When is it too late for me to quit smoking? (Never! Health benefits begin as soon as 20 minutes after quitting.)

If you're a smoker or know someone who smokes, there's good news!
It's never too late to quit smoking: According to the Centers for Disease Control and Prevention (CDC), within 20 minutes after you smoke that last cigarette, your body begins a series of changes that continue for years.

Time after quitting   Health benefits
20 minutes   Your heart rate drops.
12 hours   Carbon monoxide level in your blood drops to normal.
2 weeks to 3 months   Your heart attach risk begins to drop.
Your lung function begins to improve.
1 to 9 months   Your coughing and shortness of breath decrease.
1 year   Your added risk of coronary heart disease is half that of a smoker's.
5 years   Your stroke risk is reduced to that of a nonsmoker's 5-15 years after quitting.
10 years   Your lung cancer death rate is about half that of a smoker's.
Risk of cancers of the mouth, throat, esophagus, bladder, kidney and pancreas decreases.
15 years   Your risk of coronary heart disease is back to that of a nonsmoker's.

But that's not all! Other health reasons to stop smoking include... dangers of smoking

  • ulcer risk drops after quitting.
  • bladder cancer risk is halved a few years after quitting.
  • peripheral artery disease risk goes down after quitting.
  • cervical cancer risk is reduced a few years after quitting.
  • risk of developing diabetes decreases and, for someone who already has diabetes, managing the disease becomes easier.
  • risk of developing osteoporosis decreases.
  • low birth weight baby risk drops to normal if women quit before pregnancy or during your first trimester.
  • sex life improves (men because they are less likely to suffer from erectile dysfunction).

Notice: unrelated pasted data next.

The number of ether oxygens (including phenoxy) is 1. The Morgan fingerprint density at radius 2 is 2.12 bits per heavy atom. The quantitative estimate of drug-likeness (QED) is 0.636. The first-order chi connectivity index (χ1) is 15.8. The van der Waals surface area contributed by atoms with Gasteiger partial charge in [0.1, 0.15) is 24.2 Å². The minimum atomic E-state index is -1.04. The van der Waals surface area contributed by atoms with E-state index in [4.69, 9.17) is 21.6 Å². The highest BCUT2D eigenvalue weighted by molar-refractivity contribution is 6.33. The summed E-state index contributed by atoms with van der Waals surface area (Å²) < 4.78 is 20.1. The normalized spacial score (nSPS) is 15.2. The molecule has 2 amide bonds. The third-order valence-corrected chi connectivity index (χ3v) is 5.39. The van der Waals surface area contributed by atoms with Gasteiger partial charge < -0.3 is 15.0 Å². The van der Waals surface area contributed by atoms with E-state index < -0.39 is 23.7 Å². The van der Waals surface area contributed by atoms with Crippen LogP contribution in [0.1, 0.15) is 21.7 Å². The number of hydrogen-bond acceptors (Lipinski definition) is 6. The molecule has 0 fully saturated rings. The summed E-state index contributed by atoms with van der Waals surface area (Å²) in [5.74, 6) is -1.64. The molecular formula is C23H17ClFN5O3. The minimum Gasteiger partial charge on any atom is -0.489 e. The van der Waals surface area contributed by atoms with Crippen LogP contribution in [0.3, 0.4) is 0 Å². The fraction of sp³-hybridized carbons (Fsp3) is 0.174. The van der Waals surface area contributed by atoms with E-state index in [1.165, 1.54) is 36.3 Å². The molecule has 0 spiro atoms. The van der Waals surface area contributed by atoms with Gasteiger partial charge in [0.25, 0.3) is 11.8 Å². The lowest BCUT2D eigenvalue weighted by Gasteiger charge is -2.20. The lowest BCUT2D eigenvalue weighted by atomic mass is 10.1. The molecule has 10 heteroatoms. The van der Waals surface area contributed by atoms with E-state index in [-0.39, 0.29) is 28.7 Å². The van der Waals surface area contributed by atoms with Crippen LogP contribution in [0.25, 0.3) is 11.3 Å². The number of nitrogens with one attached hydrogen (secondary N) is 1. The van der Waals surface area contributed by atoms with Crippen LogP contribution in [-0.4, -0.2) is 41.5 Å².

• breath, clothes and hair smell better and teeth become whiter.
  • food tastes better.
  • blood oxygen level increases so muscles become stronger and tire less easily. Also, non-smokers experience less pain and muscle aches.
  • body experiences a wide range of health benefits.
SHOP LOW PRICES on Amazon's Top 100* Best Selling Smoking Cessation Products
+ Free Shipping & Returns on Eligible Items.
(*Amazon's Top 100 list updated hourly.)

With all these health benefits, there's never been a better time to quit! The good news is that over half of all adult smokers have already successfully quit. Plus, if you are one of the nearly 3 out of 4 current smokers who is serious about kicking the habit, many tips and resources available to help you quit smoking.

Call 1-800-QUIT-NOW for help or ask your healthcare provider to help you make a plan for quitting.


From the Research Desk...

Vitamin D deficiency linked to cardiovascular disease, diabetes, cancers, obesity, autoimmune deseases and even premature death

Kansas City, Kansas - Vitamin D deficiency was associated with cardiovascular disease risk and death, whereas Vitamin D supplementation was associated with better survival, according to researchers in the American Journal of Cardiology.

In the study, scientists from the University of Kansas analyzed data on 10,899 patients and found that 70% of them were deficient in Vitamin D. Those who were D-deficient were 40% more likely to have hypertension, 30% more likely to have cardiomyopathy, and twice as likely to have diabetes than those without a deficiency. Plus, they were three times more likely to die from any cause.

Patients who took Vitamin D supplements had a 60% lower risk of death from any cause, especially those who had previously been deficient.

The cause of the problem, according to a Boston University School of Medicine paper published in the American Journal of Clinical Nutrition is that:

  • most of us do not receive a moderate amount of sun exposure
  • very few foods are naturally rich in Vitamin D
  • foods that have been fortified with Vitamin D often contain inadequate amounts

Since they feel that Vitamin D deficiency has reached pandemic proportions, they also suggest that both children and adults consider taking Vitamin D supplements.

Oat fiber helps lower cholesterol, says Health Canada

Ottawa, Ontario - In a recent decision, Health Canada concluded that scientific studies support the claim that consumption of oat fiber is linked to a reduction in blood cholesterol. As a result, they announced that beta-glucan oat fiber products -- oat fiber lowers cholesterolthat meet set criteria -- can claim they help lower cholesterol.

The sources of oat fiber eligible for the claim are oat bran, rolled oats (also known as oatmeal) and whole oat flour that are either food themselves (oat bran and rolled oats) or are ingredients in formulated foods (oat bran, rolled oats and whole oat flour).

Low Prices on Best Selling
SMOKING CESSATION
PRODUCTS

SHOP NOW AT AMAZON

Join our discussions:
spacer
A Sampling of Today's Health News Headlines
BBC News - Health
BBC News - Health
BBC News - Health
11/09/2019 07:09 AM
General election 2019: Tory pledge to boost GP numbers